Why conserving wildlife?

Dr Rahul Kait
Wildlife includes all non domesticated animals and uncultivated plants whereas conservation is protection, preservation and perpetuation (3 Ps) of rare species of plants and animals in their natural habitat.
Man is dependent on wildlife in a number of ways. Wildlife has constantly been exploited by man since times immemorial. There used to exist a balance between man and nature including wildlife prior to the human population explosion, advancement in technology and urbanisation when man was very much a part of natural food chain, but presently the exploitation rate of natural resource including wildlife has increased to the extent that consumption has exceeded its renewal rate and has led to the extinction of many species such as Indian cheetah, pink headed duck, the Sikkim stag, mountain quail and dodo etc. and endangerment of many others viz; partridges, various pigeons, hornbills, Kashmir stag, snow leopard, black beer, brown bear, blacknecked crane, bustard, thars and lions etc.
The need of conserving wildlife can be understood only when we know its importance. If we view the wildlife from close quarters, we simply can’t believe how important wildlife is for us; it preserves our environment as a self sustaining system, it balances population and maintains food chains and natural cycles through regulation of population of different species by self regulation and feedback. Think of herbivore population, if all carnivores such as leopards, lions and tigers would get extinct; these herbivores would prove more harmful to human beings than the carnivores are. Similarly if all snakes would be killed, population of rats would explode and they would play havoc.
Few facts which must be clear to us are; pests and pathogens continuously evolve new strains, climates change, soils vary and consumer’s demand changes with time and for all above said reasons cultivated varieties continuously need to be improved through various breeding programmes for which the wildlife serves as a gene bank.
Plant and animal breeders have been able to produce high yielding, disease and stress resistant varieties. For getting success in this field, a large number of organisms have to be screened and selected hence gene bank maintenance is very essential e.g., some old varieties of rice from Keralasaved rice cultivation when brown plant hopper affected all modern rice varieties; wild rice Oryzanivara provided the resistance to grassy stunt virus which had threatened the rice cultivation in 1970s. The production of better crops, livestock and fishes can’t continue without their wild relatives.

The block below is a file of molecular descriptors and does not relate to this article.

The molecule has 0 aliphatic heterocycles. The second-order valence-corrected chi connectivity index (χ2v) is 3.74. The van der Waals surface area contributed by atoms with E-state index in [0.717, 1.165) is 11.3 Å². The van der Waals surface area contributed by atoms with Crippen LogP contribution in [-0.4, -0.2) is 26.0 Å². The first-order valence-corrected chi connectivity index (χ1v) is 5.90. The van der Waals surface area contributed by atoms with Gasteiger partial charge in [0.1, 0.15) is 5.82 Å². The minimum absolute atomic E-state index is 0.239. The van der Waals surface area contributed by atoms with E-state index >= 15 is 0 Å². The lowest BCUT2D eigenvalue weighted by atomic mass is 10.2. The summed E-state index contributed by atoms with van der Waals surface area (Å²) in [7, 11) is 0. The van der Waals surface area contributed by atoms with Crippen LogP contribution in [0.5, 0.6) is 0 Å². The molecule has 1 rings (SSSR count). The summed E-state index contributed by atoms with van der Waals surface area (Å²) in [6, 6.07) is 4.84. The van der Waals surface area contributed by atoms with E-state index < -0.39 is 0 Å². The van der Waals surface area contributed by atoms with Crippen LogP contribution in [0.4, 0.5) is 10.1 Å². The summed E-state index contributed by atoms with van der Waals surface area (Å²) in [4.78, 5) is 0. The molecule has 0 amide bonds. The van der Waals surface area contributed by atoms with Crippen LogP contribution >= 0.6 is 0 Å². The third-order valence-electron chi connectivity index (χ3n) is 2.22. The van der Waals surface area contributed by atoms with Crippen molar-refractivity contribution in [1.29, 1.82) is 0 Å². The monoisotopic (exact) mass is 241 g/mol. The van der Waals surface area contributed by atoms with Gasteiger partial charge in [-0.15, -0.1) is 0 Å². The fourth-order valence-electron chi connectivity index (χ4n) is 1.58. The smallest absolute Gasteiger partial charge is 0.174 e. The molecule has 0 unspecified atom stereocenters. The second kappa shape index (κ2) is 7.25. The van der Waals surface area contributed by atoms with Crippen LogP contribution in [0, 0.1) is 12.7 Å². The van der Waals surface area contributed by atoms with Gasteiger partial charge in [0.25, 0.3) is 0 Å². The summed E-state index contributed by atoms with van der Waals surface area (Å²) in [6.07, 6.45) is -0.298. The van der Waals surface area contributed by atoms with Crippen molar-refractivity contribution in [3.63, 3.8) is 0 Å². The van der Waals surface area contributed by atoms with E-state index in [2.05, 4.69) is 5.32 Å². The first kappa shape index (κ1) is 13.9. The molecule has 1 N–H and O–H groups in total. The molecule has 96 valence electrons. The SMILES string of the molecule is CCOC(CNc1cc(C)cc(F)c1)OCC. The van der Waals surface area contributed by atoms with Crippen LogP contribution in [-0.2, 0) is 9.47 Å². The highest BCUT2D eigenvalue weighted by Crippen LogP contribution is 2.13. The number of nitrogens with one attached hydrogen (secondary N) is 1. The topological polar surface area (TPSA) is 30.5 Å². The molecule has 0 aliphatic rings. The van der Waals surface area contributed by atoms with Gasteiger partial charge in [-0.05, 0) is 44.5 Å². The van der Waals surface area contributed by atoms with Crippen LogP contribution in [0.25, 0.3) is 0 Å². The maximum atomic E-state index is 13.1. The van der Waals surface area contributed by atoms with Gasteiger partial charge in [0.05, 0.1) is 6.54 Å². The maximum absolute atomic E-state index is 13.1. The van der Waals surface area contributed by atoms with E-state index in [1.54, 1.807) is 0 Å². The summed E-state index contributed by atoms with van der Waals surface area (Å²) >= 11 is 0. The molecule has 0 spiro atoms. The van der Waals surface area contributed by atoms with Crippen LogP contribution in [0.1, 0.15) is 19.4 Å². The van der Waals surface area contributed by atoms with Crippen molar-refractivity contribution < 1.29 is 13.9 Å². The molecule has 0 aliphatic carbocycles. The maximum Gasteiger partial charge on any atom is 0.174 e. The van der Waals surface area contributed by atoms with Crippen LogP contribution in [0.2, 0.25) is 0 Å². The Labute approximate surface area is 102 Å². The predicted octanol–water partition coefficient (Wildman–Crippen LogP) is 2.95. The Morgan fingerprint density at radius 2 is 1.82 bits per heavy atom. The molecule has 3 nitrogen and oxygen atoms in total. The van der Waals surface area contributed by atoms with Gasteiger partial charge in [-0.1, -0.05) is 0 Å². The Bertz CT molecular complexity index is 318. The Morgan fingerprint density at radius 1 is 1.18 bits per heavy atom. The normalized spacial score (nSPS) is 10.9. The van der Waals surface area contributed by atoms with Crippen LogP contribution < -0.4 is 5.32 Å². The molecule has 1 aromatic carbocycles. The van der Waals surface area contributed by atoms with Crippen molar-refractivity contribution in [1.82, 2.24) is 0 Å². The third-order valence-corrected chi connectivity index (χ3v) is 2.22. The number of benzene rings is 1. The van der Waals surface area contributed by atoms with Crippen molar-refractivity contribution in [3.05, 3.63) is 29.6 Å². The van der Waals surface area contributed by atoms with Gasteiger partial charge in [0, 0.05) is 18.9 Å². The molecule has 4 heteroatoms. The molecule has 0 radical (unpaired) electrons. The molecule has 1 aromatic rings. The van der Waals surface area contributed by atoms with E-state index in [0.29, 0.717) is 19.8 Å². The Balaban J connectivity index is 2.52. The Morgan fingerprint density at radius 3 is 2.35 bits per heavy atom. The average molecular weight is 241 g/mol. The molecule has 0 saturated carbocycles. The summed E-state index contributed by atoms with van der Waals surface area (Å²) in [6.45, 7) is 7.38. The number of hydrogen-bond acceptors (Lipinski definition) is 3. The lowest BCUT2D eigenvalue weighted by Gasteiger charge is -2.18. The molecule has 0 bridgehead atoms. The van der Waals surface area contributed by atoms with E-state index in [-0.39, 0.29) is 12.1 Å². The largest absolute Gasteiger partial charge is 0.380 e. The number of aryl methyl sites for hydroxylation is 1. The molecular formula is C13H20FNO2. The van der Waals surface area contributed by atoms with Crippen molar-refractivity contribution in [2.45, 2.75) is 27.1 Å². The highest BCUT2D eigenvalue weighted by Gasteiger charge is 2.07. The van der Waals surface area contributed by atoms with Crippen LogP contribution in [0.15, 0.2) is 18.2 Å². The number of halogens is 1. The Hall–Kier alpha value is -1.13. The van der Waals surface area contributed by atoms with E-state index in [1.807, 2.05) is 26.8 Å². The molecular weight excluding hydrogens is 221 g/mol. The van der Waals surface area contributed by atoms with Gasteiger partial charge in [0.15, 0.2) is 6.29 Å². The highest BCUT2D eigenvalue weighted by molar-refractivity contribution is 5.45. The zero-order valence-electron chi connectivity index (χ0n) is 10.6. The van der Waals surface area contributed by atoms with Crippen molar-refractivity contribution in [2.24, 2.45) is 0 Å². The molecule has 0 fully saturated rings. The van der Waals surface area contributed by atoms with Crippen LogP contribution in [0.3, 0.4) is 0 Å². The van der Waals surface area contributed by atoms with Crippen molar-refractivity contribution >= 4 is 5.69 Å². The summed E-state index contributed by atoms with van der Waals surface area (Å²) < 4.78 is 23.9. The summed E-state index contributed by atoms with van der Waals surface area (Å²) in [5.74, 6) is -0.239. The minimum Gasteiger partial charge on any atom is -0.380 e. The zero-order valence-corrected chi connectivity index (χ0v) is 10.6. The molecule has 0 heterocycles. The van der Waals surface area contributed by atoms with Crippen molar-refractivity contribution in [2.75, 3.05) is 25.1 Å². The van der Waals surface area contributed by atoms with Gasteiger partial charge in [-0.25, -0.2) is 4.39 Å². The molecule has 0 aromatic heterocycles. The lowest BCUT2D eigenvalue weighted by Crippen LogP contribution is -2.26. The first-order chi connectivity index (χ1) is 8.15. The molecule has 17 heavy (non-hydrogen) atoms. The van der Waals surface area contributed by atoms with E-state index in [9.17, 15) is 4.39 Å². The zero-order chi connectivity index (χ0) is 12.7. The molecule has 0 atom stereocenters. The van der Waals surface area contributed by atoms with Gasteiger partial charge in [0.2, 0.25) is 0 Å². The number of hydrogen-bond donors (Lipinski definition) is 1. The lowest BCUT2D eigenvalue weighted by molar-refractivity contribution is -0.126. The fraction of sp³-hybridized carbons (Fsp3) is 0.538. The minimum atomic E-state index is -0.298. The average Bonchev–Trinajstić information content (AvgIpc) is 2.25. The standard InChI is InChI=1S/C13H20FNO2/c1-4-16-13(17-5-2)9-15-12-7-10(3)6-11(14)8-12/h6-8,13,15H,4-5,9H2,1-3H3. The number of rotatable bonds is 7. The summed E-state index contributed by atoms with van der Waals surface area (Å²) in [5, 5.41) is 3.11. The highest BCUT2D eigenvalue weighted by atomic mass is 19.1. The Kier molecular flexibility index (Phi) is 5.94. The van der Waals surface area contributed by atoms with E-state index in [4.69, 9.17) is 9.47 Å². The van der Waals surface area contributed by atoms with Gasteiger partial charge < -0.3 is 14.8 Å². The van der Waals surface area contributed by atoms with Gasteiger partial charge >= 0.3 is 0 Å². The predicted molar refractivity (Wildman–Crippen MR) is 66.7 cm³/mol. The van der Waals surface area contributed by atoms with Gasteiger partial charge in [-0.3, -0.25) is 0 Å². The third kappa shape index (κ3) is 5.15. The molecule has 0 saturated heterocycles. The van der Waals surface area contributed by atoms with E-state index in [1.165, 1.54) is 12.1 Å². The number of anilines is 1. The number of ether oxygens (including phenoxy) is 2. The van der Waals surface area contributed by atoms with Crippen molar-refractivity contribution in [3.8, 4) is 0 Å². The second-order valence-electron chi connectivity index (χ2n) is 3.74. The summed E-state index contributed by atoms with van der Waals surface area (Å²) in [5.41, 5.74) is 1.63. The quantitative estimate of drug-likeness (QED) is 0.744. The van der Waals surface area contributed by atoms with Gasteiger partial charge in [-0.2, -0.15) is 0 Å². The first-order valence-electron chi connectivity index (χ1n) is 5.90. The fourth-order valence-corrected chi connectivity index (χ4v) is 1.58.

We can’t predict as to which species would become useful to us in future, any wild species could turn out to be a life saviour. Who could have imagined that the fungus, Penicilliumcould revolutionize the field of disease and medicine, before the discovery of penicillin; the first antibiotics to be discovered, had Penicillium got extinct before discovery of its antibiotic properties, the man could still have been suffering from some of the severest infectious diseases.
Many wild species of birds, insects and mammals help in pollination and seed dispersal therefore the extinction of these species may also lead to the extinction of those plants as are dependent on wild pollinators.
Can we imagine the fate of our environment without scavangers; such as vultures, eagles, jackals and hyaenasetc and decomposers, which play a great role in maintaining clean environment? Extinction of scavengers and decomposers from biosphere would mean spread of diseases, foul smell and unhygienic surrounding.
Wild organisms are used for experimental purposes in the fields of anatomy, physiology, ecology and evolutionary biology. Biological studies seem impossible without wildlife. Besides, forests play an important role in collecting suspended particulate matter; they also absorb CO2 and hence playan important role in pollution control. A glimpse of wild animals like tiger, elephant, stag and peacock gives us a soothing feeling; thus the aesthetic and recreational values of the wildlife can never be ignored.
Wildlife has been a source of livelihood for many since ages, we get so many products directly from wildlife such as honey, silk, lac, hair, feathers, tusks, musks, ivory, timber, firewood, paper, gum, leather, essential oils, drugs and many others. We earn a lot from wildlife tourism and export, therefore the conservation is very must for the benefits to be reaped by our coming generations.
Wildlife is facing a constant threat from urbanisation, industrialisation, network of roads i.e. habitat fragmentation, overgrazing, intensive agriculture, mining, pesticides, fertilisers, pollution, forestfires, hunting, dams and canals, sewage and town refuse and soil erosion.
Only man knows the fact that the rich wildlife is the outcome of evolutionary process which dates back to 3.5 billion years and it would be impossible for any power including supernatural one in the world to retrieve an extinct species and therefore emphasis must be laid on conserving the existing wildlife rather than waiting for the evolutionary cycle to happen for the retrieval of our extinct wild compatriots.
(The author is Assistant Professor, GDC Akhnoor)